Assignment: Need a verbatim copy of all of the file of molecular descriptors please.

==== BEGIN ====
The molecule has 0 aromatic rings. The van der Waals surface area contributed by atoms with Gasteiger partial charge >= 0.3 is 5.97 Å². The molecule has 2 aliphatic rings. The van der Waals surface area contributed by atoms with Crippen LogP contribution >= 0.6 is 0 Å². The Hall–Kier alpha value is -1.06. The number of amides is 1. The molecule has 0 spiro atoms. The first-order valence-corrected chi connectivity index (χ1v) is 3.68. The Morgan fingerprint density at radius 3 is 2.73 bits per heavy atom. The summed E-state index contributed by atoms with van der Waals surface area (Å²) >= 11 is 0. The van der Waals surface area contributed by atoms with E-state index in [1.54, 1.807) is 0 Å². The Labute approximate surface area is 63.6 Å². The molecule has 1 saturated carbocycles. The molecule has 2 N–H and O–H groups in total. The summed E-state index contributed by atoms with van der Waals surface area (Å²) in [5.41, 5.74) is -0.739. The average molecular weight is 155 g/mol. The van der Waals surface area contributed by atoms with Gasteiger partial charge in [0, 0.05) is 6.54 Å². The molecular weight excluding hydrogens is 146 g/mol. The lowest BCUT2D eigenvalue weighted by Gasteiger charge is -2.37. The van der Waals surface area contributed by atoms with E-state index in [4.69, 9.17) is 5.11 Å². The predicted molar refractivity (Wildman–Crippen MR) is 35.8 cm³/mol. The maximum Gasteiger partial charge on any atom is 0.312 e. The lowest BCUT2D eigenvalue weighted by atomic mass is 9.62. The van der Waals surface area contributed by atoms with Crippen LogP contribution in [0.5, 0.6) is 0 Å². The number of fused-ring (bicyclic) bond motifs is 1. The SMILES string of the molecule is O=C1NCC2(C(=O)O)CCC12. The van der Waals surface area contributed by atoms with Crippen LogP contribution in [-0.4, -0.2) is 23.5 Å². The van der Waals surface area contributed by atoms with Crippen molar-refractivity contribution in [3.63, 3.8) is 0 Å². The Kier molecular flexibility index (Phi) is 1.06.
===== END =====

The molecule has 0 aromatic rings. The van der Waals surface area contributed by atoms with Gasteiger partial charge >= 0.3 is 5.97 Å². The molecule has 2 aliphatic rings. The van der Waals surface area contributed by atoms with Crippen LogP contribution >= 0.6 is 0 Å². The Hall–Kier alpha value is -1.06. The number of amides is 1. The molecule has 0 spiro atoms. The first-order valence-corrected chi connectivity index (χ1v) is 3.68. The Morgan fingerprint density at radius 3 is 2.73 bits per heavy atom. The summed E-state index contributed by atoms with van der Waals surface area (Å²) >= 11 is 0. The van der Waals surface area contributed by atoms with E-state index in [1.54, 1.807) is 0 Å². The Labute approximate surface area is 63.6 Å². The molecule has 1 saturated carbocycles. The molecule has 2 N–H and O–H groups in total. The summed E-state index contributed by atoms with van der Waals surface area (Å²) in [5.41, 5.74) is -0.739. The average molecular weight is 155 g/mol. The van der Waals surface area contributed by atoms with Gasteiger partial charge in [0, 0.05) is 6.54 Å². The molecular weight excluding hydrogens is 146 g/mol. The lowest BCUT2D eigenvalue weighted by Gasteiger charge is -2.37. The van der Waals surface area contributed by atoms with E-state index in [4.69, 9.17) is 5.11 Å². The predicted molar refractivity (Wildman–Crippen MR) is 35.8 cm³/mol. The maximum Gasteiger partial charge on any atom is 0.312 e. The lowest BCUT2D eigenvalue weighted by atomic mass is 9.62. The van der Waals surface area contributed by atoms with Crippen LogP contribution in [0.5, 0.6) is 0 Å². The number of fused-ring (bicyclic) bond motifs is 1. The SMILES string of the molecule is O=C1NCC2(C(=O)O)CCC12. The van der Waals surface area contributed by atoms with Crippen LogP contribution in [-0.4, -0.2) is 23.5 Å². The van der Waals surface area contributed by atoms with Crippen molar-refractivity contribution in [3.63, 3.8) is 0 Å². The Kier molecular flexibility index (Phi) is 1.06.